SUPPORT THIS INDEPENDENT JOURNALISM
The article you’re about to read is from our reporters doing their important work — investigating, researching, and writing their stories. We want to provide informative and inspirational stories that connect you to the people, issues and opportunities within our community. Journalism requires lots of resources. Today, our business model has been interrupted by the pandemic; the vast majority of our advertisers’ businesses have been impacted. That’s why the DP Times is now turning to you for financial support. Learn more about our new Insider’s program here. Thank you.
By Zach Cavanagh
Monday, May 4, should have been the first major step forward in the 2020 high school football calendar.
Spring football was scheduled to start at Dana Hills High School and on many campuses across Southern California. However, due to the coronavirus pandemic, school campuses remain closed, and all school activities remain canceled.
While the on-field element has been eliminated for now, teams across the county, state and country are adjusting, including Dana Hills High School. And Dana Hills coach Phil Skinner says his team is taking to the new situation like dolphins to water.
“We haven’t missed a beat as far as workouts are concerned,” Skinner said. “About 50 kids we get on the Zoom meeting every day. The kids can all see each other working out. A lot of kids don’t have their own home weight rooms, so its push-ups, sit-ups, curl-ups. Kids are using furniture or buckets to get resistance. It’s as good as we can do right now.”
When school activities were canceled on Friday, March 13, Skinner said his group rolled right into the online workouts the next Monday.
Skinner said the team meets for about two hours on the video call, with an hour for the workout and another hour for team meetings.
“From 4-5 (p.m.) every day, we have offensive, defensive, special-teams meetings,” Skinner said. “We go over the playbook online with the kids and watch videos. I think we’re way ahead of the game knowledge-wise than we would be normally.”
That’s the positive that Skinner has taken from this unprecedented situation. The Dolphins are getting more time in the classroom to learn and understand the concepts of their offensive and defensive schemes. Skinner said it’s the mental aspect that is being sharpened, and his players are engaged.
While the mental side is extremely important in football, Skinner also acknowledged what his team is losing from the inability to have on-field spring football practices.
“Physicality and timing,” Skinner said. “You want kids to develop that muscle memory of what they’re doing. Quarterbacks and receivers need that timing. We had been doing some local seven-on-seven leagues in March, and while I’m not a huge seven-on-seven guy in how it translates to the field, it does develop that competitive edge and timing.”
It’s also a difficult time when breaking in staff at new positions.
Khalil Watson is the new defensive coordinator after Brad Carter took the head coaching position at Cerritos High School. Watson was with the Dolphins as a position coach last season and had coached at Aliso Niguel High School the four previous years.
“He’s trying to install his defense here,” Skinner said of Watson, “and he wants to be out there moving kids around with walk-throughs. We’ve been using the Hudl app. He’s done a great job with our playbook and making it detailed. Technology is on his side. He’s doing a fantastic job in clearly communicating what he wants to do.”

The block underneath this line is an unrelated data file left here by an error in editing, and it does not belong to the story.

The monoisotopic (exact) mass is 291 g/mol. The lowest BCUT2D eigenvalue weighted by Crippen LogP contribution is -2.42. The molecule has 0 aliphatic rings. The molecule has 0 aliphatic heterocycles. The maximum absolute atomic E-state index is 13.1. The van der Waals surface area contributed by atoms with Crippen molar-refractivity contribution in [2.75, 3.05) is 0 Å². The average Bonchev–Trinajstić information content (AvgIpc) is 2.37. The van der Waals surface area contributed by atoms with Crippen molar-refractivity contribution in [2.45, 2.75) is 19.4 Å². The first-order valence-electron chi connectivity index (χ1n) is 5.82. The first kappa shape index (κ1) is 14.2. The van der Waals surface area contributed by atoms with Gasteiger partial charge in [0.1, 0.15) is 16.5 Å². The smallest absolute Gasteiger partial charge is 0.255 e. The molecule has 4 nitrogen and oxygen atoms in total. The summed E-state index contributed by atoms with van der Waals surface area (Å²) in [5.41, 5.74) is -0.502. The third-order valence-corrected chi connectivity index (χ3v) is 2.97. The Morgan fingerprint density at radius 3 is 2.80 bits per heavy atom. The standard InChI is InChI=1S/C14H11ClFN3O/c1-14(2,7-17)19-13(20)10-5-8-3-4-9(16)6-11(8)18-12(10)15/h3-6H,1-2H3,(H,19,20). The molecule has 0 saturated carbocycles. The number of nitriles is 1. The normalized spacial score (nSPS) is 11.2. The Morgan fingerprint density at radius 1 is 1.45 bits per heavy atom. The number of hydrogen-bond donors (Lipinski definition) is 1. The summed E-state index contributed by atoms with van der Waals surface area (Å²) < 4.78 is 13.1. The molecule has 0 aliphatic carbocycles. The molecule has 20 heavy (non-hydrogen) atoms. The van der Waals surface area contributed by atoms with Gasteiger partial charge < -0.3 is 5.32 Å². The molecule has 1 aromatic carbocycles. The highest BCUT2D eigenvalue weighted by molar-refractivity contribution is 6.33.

However, if and when the Dolphins are able to take the field again, Skinner believes all of this time learning the playbooks and the schemes will make the on-field transition easier.
“Our offensive and defensive coordinators, we’re all aware of the situation,” Skinner said. “In our meetings, we’ve been implementing everything. It’ll be a two- or three-day rollout of our packages, and we’ll be ready to go. Our install will be very short when we can get into physical reps.”
When those physical reps will take place is the unanswered question.
Skinner said the school already moved its summer dead period—a CIF-designated two-week period of zero activity on or off the field—from July to early June immediately after the end of the school year.
From there, Skinner said he’s hoping for a July 1 reopening for athletics, but he also acknowledges it’s a fluid situation.
“We’re in a constant conversation with our athletic director and principal,” Skinner said, “and they’re talking with CIF and they’re talking to the county and state offices. We’re always talking about when we could come back or trying to pick a preliminary date. Everybody is safety-first. We want to make sure we’re not coming back to put someone in peril.”
If teams aren’t allowed to come back until August 1 or even later, Skinner said it wouldn’t be too different from practices 20 years ago, when kids would go away for a three-week dead period and not return until fall camp.
Either way, Skinner knows his players are taking on a resilient quality through this situation.
“There’s a lesson in this that we can overcome anything,” Skinner said. “We’re going to overcome COVID-19, and we’re going to play the best season of Dana Hills football coming up. We’re able to take on anything that comes at us.”
Zach Cavanagh is the sports editor for Picket Fence Media. Zach is a California Journalism Award winner and has covered sports in Orange County since 2013. Follow him on Twitter and Instagram @ZachCav and follow our sports coverage on Twitter @SouthOCSports. Email at email@example.com.